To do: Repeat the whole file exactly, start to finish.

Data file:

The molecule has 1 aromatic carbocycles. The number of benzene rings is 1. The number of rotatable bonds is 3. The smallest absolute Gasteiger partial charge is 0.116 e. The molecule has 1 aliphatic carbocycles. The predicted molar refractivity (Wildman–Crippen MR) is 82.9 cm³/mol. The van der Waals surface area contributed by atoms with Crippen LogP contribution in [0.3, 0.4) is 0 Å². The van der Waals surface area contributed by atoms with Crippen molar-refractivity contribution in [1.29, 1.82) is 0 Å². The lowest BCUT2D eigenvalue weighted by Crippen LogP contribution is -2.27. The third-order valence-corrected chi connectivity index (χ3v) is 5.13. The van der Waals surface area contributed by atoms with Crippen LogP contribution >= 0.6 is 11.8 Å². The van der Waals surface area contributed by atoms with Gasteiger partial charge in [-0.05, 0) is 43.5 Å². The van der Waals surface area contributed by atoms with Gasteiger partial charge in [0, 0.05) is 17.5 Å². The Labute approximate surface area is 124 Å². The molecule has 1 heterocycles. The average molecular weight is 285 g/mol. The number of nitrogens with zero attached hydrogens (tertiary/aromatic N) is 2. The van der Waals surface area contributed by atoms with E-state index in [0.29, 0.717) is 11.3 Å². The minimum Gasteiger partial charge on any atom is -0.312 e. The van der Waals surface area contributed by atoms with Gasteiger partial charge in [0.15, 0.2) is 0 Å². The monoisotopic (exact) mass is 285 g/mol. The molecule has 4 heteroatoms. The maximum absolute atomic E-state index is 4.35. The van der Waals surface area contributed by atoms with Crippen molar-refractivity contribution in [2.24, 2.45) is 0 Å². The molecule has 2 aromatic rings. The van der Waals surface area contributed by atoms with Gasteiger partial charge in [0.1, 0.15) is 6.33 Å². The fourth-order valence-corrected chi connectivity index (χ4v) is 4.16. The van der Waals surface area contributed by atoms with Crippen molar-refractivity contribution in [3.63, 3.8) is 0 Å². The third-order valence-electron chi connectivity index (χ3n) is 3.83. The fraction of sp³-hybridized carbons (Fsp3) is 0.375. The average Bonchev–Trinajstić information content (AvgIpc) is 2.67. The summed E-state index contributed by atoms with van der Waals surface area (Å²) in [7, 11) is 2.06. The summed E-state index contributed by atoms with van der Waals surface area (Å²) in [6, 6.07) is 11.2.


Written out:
The molecule has 1 aromatic carbocycles. The number of benzene rings is 1. The number of rotatable bonds is 3. The smallest absolute Gasteiger partial charge is 0.116 e. The molecule has 1 aliphatic carbocycles. The predicted molar refractivity (Wildman–Crippen MR) is 82.9 cm³/mol. The van der Waals surface area contributed by atoms with Crippen LogP contribution in [0.3, 0.4) is 0 Å². The van der Waals surface area contributed by atoms with Crippen molar-refractivity contribution in [1.29, 1.82) is 0 Å². The lowest BCUT2D eigenvalue weighted by Crippen LogP contribution is -2.27. The third-order valence-corrected chi connectivity index (χ3v) is 5.13. The van der Waals surface area contributed by atoms with Crippen LogP contribution >= 0.6 is 11.8 Å². The van der Waals surface area contributed by atoms with Gasteiger partial charge in [-0.05, 0) is 43.5 Å². The van der Waals surface area contributed by atoms with Gasteiger partial charge in [0, 0.05) is 17.5 Å². The Labute approximate surface area is 124 Å². The molecule has 1 heterocycles. The average molecular weight is 285 g/mol. The number of nitrogens with zero attached hydrogens (tertiary/aromatic N) is 2. The van der Waals surface area contributed by atoms with E-state index in [0.29, 0.717) is 11.3 Å². The minimum Gasteiger partial charge on any atom is -0.312 e. The van der Waals surface area contributed by atoms with Gasteiger partial charge in [0.15, 0.2) is 0 Å². The monoisotopic (exact) mass is 285 g/mol. The molecule has 4 heteroatoms. The maximum absolute atomic E-state index is 4.35. The van der Waals surface area contributed by atoms with Crippen molar-refractivity contribution in [2.24, 2.45) is 0 Å². The molecule has 2 aromatic rings. The van der Waals surface area contributed by atoms with Gasteiger partial charge in [0.1, 0.15) is 6.33 Å². The fourth-order valence-corrected chi connectivity index (χ4v) is 4.16. The van der Waals surface area contributed by atoms with Crippen molar-refractivity contribution in [3.63, 3.8) is 0 Å². The third-order valence-electron chi connectivity index (χ3n) is 3.83. The fraction of sp³-hybridized carbons (Fsp3) is 0.375. The average Bonchev–Trinajstić information content (AvgIpc) is 2.67. The summed E-state index contributed by atoms with van der Waals surface area (Å²) in [7, 11) is 2.06. The summed E-state index contributed by atoms with van der Waals surface area (Å²) in [6, 6.07) is 11.2.